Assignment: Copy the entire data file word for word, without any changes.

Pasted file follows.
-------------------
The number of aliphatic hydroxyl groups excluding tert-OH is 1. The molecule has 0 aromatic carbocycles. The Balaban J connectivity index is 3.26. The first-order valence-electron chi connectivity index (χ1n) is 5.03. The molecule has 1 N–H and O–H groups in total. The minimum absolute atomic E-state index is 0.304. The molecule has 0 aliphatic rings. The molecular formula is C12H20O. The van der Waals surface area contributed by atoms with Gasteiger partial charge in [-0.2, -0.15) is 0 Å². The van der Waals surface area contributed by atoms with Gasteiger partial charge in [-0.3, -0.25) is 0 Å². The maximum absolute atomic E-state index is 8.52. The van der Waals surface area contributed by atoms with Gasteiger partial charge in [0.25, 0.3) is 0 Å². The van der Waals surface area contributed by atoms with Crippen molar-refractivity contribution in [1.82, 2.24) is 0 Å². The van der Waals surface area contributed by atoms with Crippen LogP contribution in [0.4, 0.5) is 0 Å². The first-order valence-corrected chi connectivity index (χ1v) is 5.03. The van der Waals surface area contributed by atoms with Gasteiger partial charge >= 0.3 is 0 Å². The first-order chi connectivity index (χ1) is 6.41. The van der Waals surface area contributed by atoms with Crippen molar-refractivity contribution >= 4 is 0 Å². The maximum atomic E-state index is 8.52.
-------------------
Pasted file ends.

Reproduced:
The number of aliphatic hydroxyl groups excluding tert-OH is 1. The molecule has 0 aromatic carbocycles. The Balaban J connectivity index is 3.26. The first-order valence-electron chi connectivity index (χ1n) is 5.03. The molecule has 1 N–H and O–H groups in total. The minimum absolute atomic E-state index is 0.304. The molecule has 0 aliphatic rings. The molecular formula is C12H20O. The van der Waals surface area contributed by atoms with Gasteiger partial charge in [-0.2, -0.15) is 0 Å². The van der Waals surface area contributed by atoms with Gasteiger partial charge in [-0.3, -0.25) is 0 Å². The maximum absolute atomic E-state index is 8.52. The van der Waals surface area contributed by atoms with Gasteiger partial charge in [0.25, 0.3) is 0 Å². The van der Waals surface area contributed by atoms with Crippen molar-refractivity contribution in [1.82, 2.24) is 0 Å². The van der Waals surface area contributed by atoms with Crippen LogP contribution in [0.4, 0.5) is 0 Å². The first-order valence-corrected chi connectivity index (χ1v) is 5.03. The van der Waals surface area contributed by atoms with Gasteiger partial charge >= 0.3 is 0 Å². The first-order chi connectivity index (χ1) is 6.41. The van der Waals surface area contributed by atoms with Crippen molar-refractivity contribution >= 4 is 0 Å². The maximum atomic E-state index is 8.52.